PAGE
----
A Beer Geek’s Guide to Beer Flights

Ever since my first introduction into the wonderful world of beer flights I’ve been hooked. In my opinion there is no better and easier way to cover a lot of tasting ground then through a beer flight or two.

At its core a beer flight is simply a sampling of several beers. This form of “taste presentation” is better known in winemaking, but is also used in the culinary industry, and is becoming prominent in craft brewing as well.

History

Reimagining an Origin

The history of beer flighting is obscured in the past and understandably vague. Wanting to sample a brewer’s fare probably became prominent along with the increased availability of different beer styles.

It’s easy to picture a discerning customer stepping into a brewpub, looking over what was available, and saying something like:   “My good man I have yet to taste of any of this finery you have listed. Be a good fellow and pour me a short draught of each that I might know which may be to my liking.”

Beer Flight Tasting

The proprietor, slightly dismayed, but savvy enough to see a new potential money maker, carefully pours four samples. “Today, my friend these are on the house. Tomorrow, it will cost… oh, as much as one ‘a me pints.”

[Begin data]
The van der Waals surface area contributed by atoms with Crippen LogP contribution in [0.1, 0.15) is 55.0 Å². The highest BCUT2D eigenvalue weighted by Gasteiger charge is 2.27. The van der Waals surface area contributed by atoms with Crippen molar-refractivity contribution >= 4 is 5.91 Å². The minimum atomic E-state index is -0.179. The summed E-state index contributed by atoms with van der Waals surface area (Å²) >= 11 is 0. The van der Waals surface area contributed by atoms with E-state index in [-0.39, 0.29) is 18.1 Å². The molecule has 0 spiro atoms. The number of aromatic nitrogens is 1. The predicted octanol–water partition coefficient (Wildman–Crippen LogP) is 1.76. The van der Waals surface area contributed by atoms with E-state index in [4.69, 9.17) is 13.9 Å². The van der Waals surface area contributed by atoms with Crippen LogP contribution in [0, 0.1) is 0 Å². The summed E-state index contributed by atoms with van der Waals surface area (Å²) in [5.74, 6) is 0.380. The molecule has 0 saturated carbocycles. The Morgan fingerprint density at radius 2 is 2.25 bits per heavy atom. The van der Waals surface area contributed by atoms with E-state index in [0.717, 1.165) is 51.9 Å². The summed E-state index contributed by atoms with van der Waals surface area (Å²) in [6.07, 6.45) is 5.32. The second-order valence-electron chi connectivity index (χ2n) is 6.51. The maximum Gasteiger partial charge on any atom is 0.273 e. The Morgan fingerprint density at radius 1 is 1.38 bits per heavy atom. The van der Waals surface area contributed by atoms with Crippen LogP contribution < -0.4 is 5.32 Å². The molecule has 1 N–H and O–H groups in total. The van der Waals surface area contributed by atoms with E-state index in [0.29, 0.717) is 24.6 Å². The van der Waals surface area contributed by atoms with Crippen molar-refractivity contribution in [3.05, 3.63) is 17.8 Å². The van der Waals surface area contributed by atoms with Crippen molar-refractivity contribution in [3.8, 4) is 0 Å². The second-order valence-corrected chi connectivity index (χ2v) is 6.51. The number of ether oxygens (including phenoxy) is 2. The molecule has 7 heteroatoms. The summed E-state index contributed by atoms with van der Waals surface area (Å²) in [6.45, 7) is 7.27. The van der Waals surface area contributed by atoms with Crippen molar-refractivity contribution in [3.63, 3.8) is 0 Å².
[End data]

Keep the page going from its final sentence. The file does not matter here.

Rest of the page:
He smiles broadly turns to the slate displaying prices and carefully chalks in a new service.

Though fictional, this account shows how easily beer flights could have come on scene, and likely did, again and again, in different places and different times. However, we can assume, safely I think, that the practice became commonplace sometime after the noun “flight” started to be used to describe it.

It’s all in a Word

It could have been called a bevy of beer, an army of ales, a leap of lagers, or a raft of brews (which would have been clever seeing as the tray a beer flight is commonly served on is called a paddle), but no, it became known as a beer “flight.” Why? A closer look at the word flight might give us some clues.

Flight, meaning a sampling of a certain food or drink, doesn’t seem to be in use before the late 1970’s. There are two distinct and separate “flight” nouns. The older of the two means “the act of flying through the air.” The newer noun which has a different origin than the first is defined as “the act of running away.” The likeliest source of the word’s use, in the context of “a sample of something,” stems from a definition of the first usage, stated in the Merriam-Webster dictionary as, “a group of similar beings or objects flying through the air together.”